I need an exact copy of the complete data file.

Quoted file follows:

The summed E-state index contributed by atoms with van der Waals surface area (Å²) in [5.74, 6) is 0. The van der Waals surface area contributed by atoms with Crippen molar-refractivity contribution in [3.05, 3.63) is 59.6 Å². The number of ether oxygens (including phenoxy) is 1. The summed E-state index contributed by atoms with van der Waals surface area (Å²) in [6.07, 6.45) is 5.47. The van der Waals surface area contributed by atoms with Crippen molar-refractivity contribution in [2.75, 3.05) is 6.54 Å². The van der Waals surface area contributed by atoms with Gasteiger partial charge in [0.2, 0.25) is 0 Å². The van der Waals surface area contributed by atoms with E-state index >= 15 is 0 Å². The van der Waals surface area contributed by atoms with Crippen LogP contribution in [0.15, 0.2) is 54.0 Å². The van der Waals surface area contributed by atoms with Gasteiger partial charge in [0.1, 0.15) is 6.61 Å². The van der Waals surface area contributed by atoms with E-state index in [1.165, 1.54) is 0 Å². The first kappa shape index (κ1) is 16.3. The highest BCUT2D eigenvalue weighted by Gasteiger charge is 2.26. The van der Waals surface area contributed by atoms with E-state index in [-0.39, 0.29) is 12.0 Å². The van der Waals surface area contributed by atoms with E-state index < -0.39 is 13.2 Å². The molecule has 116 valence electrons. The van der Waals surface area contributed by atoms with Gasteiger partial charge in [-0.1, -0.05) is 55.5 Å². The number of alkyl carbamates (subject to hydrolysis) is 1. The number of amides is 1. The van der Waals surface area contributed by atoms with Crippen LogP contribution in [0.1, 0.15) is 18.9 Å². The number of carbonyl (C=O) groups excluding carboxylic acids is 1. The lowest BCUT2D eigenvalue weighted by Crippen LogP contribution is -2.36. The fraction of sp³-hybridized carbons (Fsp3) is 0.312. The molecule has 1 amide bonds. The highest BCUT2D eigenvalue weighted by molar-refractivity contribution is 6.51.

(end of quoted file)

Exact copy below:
The summed E-state index contributed by atoms with van der Waals surface area (Å²) in [5.74, 6) is 0. The van der Waals surface area contributed by atoms with Crippen molar-refractivity contribution in [3.05, 3.63) is 59.6 Å². The number of ether oxygens (including phenoxy) is 1. The summed E-state index contributed by atoms with van der Waals surface area (Å²) in [6.07, 6.45) is 5.47. The van der Waals surface area contributed by atoms with Crippen molar-refractivity contribution in [2.75, 3.05) is 6.54 Å². The van der Waals surface area contributed by atoms with Gasteiger partial charge in [0.2, 0.25) is 0 Å². The van der Waals surface area contributed by atoms with E-state index >= 15 is 0 Å². The van der Waals surface area contributed by atoms with Crippen LogP contribution in [0.15, 0.2) is 54.0 Å². The van der Waals surface area contributed by atoms with Gasteiger partial charge in [0.1, 0.15) is 6.61 Å². The van der Waals surface area contributed by atoms with E-state index in [1.165, 1.54) is 0 Å². The first kappa shape index (κ1) is 16.3. The highest BCUT2D eigenvalue weighted by Gasteiger charge is 2.26. The van der Waals surface area contributed by atoms with E-state index in [-0.39, 0.29) is 12.0 Å². The van der Waals surface area contributed by atoms with E-state index < -0.39 is 13.2 Å². The molecule has 116 valence electrons. The van der Waals surface area contributed by atoms with Gasteiger partial charge in [-0.1, -0.05) is 55.5 Å². The number of alkyl carbamates (subject to hydrolysis) is 1. The number of amides is 1. The van der Waals surface area contributed by atoms with Crippen LogP contribution in [0.1, 0.15) is 18.9 Å². The number of carbonyl (C=O) groups excluding carboxylic acids is 1. The lowest BCUT2D eigenvalue weighted by Crippen LogP contribution is -2.36. The fraction of sp³-hybridized carbons (Fsp3) is 0.312. The molecule has 1 amide bonds. The highest BCUT2D eigenvalue weighted by molar-refractivity contribution is 6.51.